P.L. 106-554, enacted December 21, 2000, an omnibus appropriation act, gave grantees two more years to spend WTW grant funds (for a total of five years from the date of the grant award).

2002

P.L. 107-147, enacted March 9, 2002, the Job Creation and Worker Assistance Act, extended the TANF supplemental grants and contingency funds, both of which had expired on September 30, 2001, through FY2002. Supplemental grants were extended at FY2001 levels.

P.L. 107-229, enacted September 30, 2002, a short-term continuing resolution, extended TANF basic grants, supplemental grants, bonus funds, and contingency funds (and other related programs) through December 20, 2002.

P.L. 107-294, enacted November 22, 2002, a short-term continuing resolution, extended TANF and related funding through March 30, 2003.

2003

P.L. 108-7, enacted February 20, 2003, an omnibus appropriations act, extended TANF and related funding through June 30, 2003.

P.L. 108-40, enacted June 30, 2003, a stand-alone bill, extended TANF and related funding through September 30, 2003.

P.L. 108-89, enacted October 1, 2003, a multipurpose bill, included an extension of TANF and related funding through March 31, 2004.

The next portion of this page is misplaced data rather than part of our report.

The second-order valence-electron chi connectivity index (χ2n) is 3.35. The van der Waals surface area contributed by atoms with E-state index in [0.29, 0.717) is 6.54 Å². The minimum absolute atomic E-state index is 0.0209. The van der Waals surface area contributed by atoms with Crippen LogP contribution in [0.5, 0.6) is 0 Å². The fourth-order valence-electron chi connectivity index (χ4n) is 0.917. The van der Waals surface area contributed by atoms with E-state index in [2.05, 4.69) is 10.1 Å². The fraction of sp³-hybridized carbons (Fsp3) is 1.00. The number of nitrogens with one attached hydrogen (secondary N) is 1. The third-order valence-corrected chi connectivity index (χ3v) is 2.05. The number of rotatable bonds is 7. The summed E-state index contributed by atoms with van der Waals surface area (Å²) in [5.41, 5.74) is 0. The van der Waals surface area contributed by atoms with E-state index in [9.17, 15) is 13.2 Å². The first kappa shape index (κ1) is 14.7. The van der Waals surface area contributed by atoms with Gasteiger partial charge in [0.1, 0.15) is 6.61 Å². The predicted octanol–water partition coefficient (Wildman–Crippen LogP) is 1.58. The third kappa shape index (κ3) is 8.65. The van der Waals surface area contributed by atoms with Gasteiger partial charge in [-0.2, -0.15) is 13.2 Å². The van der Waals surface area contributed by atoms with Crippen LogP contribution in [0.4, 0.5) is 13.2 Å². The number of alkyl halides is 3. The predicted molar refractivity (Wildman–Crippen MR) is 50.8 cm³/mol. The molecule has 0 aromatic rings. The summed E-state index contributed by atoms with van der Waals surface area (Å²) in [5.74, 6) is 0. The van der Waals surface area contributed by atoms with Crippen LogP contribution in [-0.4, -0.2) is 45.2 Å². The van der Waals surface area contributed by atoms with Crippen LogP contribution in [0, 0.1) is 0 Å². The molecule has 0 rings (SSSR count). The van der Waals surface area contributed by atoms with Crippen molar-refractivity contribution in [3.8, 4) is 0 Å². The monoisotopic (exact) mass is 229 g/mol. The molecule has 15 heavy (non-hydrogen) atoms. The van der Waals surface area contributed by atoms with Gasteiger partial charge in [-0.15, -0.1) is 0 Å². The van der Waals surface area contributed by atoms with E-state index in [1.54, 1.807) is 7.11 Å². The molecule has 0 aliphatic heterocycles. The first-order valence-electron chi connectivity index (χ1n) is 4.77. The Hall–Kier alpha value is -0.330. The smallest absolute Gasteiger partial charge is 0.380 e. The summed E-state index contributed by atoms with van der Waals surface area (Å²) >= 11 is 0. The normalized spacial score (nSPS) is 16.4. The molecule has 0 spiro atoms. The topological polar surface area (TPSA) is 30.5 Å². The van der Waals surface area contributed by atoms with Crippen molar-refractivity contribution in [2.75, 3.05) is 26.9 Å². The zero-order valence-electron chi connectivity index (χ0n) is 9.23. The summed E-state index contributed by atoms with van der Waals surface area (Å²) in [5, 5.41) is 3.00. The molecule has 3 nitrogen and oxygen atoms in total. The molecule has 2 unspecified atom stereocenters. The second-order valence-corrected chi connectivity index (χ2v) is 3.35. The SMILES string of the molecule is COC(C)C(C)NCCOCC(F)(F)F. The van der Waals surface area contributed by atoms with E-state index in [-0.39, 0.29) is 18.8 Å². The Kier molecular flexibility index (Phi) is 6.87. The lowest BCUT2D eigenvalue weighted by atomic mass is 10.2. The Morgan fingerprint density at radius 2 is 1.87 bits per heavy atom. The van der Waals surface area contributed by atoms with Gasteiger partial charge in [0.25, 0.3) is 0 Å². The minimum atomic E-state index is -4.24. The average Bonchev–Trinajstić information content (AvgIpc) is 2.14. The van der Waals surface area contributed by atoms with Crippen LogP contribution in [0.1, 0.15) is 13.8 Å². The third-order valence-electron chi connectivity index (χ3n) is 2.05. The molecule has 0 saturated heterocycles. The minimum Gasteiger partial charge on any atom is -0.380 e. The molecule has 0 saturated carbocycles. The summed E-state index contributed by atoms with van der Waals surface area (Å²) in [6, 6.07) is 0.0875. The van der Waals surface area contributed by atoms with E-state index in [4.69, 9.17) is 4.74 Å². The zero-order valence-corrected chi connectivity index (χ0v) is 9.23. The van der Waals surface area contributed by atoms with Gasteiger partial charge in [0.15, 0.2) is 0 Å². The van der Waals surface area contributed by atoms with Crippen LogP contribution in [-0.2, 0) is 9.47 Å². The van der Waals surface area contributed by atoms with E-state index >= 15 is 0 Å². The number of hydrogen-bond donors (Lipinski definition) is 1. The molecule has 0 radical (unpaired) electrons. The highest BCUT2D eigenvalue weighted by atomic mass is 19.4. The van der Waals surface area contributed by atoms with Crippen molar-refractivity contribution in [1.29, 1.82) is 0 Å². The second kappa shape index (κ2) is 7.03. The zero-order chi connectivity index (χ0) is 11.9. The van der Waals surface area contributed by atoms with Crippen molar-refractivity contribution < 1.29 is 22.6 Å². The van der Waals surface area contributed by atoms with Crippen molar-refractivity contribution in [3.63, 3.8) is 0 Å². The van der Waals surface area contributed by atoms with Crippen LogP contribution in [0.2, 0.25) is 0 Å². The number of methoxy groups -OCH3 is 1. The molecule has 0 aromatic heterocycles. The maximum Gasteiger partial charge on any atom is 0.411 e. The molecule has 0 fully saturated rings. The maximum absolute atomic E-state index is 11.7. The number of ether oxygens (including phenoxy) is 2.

2004

P.L. 108-199, enacted January 23, 2004, a consolidated appropriations bill, rescinded all remaining unspent WTW formula grant funds, effectively ending the WTW grant program.

P.L. 108-210, enacted March 31, 2004, a stand-alone bill, extended TANF and related funding through June 30, 2004.

P.L. 108-262, enacted June 30, 2004, a stand-alone bill, extended TANF and related funding through September 30, 2004.

P.L. 108-308, enacted September 30, 2004, a stand-alone bill, extended TANF and related funding through March 31, 2005.

2005

P.L. 109-4, enacted March 25, 2005, a stand-alone bill, extended TANF and related funding through June 30, 2005.

P.L. 109-19, enacted July 1, 2005, a stand-alone bill, extended TANF and related funding through September 30, 2005.

P.L. 109-68, enacted September 21, 2005, allowed states to draw upon contingency funds to assist those displaced by Hurricane Katrina, allowing directly affected states to receive funds from the loan fund, with repayment of the loan forgiven, and suspending penalties for failure to meet certain requirements for states directly affected by the hurricane. It also temporarily extended TANF grants through December 30, 2005.

P.L. 109-161, enacted December 30, 2005, a stand-alone bill, extended TANF grants through March 30, 2006.

2006